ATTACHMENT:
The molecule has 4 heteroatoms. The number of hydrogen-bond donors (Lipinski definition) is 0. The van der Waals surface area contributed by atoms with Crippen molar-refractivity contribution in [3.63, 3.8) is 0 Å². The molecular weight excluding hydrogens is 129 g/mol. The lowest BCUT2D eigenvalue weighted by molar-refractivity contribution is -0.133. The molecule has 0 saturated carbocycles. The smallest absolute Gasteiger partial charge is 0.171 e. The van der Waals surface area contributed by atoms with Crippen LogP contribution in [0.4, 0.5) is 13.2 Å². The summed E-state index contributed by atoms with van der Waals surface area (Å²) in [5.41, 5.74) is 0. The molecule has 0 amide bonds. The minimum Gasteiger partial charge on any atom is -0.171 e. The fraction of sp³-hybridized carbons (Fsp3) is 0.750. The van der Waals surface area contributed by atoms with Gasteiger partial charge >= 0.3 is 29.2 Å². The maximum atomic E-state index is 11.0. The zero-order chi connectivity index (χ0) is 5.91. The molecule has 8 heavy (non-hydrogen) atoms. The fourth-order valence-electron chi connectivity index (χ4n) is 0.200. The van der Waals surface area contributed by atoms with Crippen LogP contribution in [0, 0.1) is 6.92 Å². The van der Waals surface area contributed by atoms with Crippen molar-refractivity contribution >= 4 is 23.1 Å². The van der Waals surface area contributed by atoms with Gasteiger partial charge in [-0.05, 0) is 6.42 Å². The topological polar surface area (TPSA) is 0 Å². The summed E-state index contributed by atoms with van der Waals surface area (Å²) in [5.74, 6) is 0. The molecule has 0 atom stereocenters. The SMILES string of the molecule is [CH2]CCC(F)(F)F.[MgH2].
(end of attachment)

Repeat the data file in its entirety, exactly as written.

The molecule has 4 heteroatoms. The number of hydrogen-bond donors (Lipinski definition) is 0. The van der Waals surface area contributed by atoms with Crippen molar-refractivity contribution in [3.63, 3.8) is 0 Å². The molecular weight excluding hydrogens is 129 g/mol. The lowest BCUT2D eigenvalue weighted by molar-refractivity contribution is -0.133. The molecule has 0 saturated carbocycles. The smallest absolute Gasteiger partial charge is 0.171 e. The van der Waals surface area contributed by atoms with Crippen LogP contribution in [0.4, 0.5) is 13.2 Å². The summed E-state index contributed by atoms with van der Waals surface area (Å²) in [5.41, 5.74) is 0. The molecule has 0 amide bonds. The minimum Gasteiger partial charge on any atom is -0.171 e. The fraction of sp³-hybridized carbons (Fsp3) is 0.750. The van der Waals surface area contributed by atoms with Gasteiger partial charge >= 0.3 is 29.2 Å². The maximum atomic E-state index is 11.0. The zero-order chi connectivity index (χ0) is 5.91. The molecule has 8 heavy (non-hydrogen) atoms. The fourth-order valence-electron chi connectivity index (χ4n) is 0.200. The van der Waals surface area contributed by atoms with Crippen LogP contribution in [0, 0.1) is 6.92 Å². The van der Waals surface area contributed by atoms with Crippen molar-refractivity contribution >= 4 is 23.1 Å². The van der Waals surface area contributed by atoms with Gasteiger partial charge in [-0.05, 0) is 6.42 Å². The topological polar surface area (TPSA) is 0 Å². The summed E-state index contributed by atoms with van der Waals surface area (Å²) in [5.74, 6) is 0. The molecule has 0 atom stereocenters. The SMILES string of the molecule is [CH2]CCC(F)(F)F.[MgH2].